Right at the heart of all the regression in the Red Sox lineup this season has been 25-year-old outfielder Andrew Benintendi.
The former first-round pick out of the University of Arkansas appeared to have struck a happy medium between average and power in 2018, slashing .290/.366/.465 with 16 home runs, 87 runs batted in, 41 doubles, and six triples. A huge step in the right direction after an already impressive rookie campaign in 2017.
Many looked forward to what appeared to be a potential coming out party in 2019, where Benintendi would be hammering the ball to all fields en route to potentially his first All-Star Game.
However, that hasn’t happened to this point. Through 86 games in 2019, Benintendi has slashed .266/.348/.428 with just eight home runs and 43 runs batted in. Now Benintendi has hit 25 doubles and four triples this season, but the fact of the matter is that no. 16 has seen his strikeout rate skyrocket from 16 percent last season to 23.3 percent this season. His walk rate has stayed just about the same, and his batting average on balls in play is .339 (26th in baseball) –– there’s just something new to his approach this year that has taken a toll on his production.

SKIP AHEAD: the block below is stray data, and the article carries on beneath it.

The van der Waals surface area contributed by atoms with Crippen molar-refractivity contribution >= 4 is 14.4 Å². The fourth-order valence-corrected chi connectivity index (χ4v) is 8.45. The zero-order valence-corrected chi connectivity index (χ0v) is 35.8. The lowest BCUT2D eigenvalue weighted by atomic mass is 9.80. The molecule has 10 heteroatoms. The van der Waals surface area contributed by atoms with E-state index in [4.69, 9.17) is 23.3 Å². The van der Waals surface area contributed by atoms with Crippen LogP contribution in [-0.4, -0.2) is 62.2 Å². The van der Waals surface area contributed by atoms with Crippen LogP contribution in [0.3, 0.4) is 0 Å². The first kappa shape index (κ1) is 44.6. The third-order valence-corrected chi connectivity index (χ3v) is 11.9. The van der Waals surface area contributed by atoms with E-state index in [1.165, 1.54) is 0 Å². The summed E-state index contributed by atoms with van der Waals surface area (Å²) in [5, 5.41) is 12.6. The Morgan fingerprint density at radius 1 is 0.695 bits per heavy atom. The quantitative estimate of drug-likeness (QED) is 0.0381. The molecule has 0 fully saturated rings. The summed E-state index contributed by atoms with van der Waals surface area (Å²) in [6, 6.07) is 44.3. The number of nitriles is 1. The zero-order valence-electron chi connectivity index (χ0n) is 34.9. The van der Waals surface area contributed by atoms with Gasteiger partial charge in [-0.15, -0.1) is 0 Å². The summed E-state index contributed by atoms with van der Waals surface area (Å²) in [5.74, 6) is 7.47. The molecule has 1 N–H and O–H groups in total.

The Red Sox offense has been just fine this season without a huge output from their 2015 first-round pick, but with the struggles in the bullpen and lack of top-tier talent in the farm system, one must ask: Is Andrew Benintendi is an expendable commodity for the Red Sox?
If your answer is no, hear me out on why he could be. Yes, he’s only 25 years old. Yes, he still has three more seasons of team control. However, in an outfield as stacked as the Red Sox, you need to be able to hold your weight offensively or defensively.
This season, Benintendi has produced just 102 wRC+ (T-44th among qualifying outfielders), and a wOBA of .331 (T-42nd). You need to look no further than the arch-rival Yankees to find an outfielder producing at that level: Brett Gardner, 35, has 105 wRC+ and a wOBA of .331 as well.
So when you look at the huge need for a top-tier closer, is Brett Gardner-level production enough to keep Benintendi untouchable?
Not too sure, but it certainly could save Dombrowski some prospects in a potential one-for-one deal.
And it’s not to say he 100 percent should be included in a deal for a reliever, but if San Diego is willing to trade Kirby Yates –– 1.05 ERA and a league-leading 31 saves –– straight up for Benintendi, you’d be foolish to not consider it if you’re Dave Dombrowski.
Yes, Benintendi is a fan-favorite. But when you’re in a market such as Boston, you can’t afford to get too attached to players. Benintendi is a great talent, but he’s replaceable for the right return.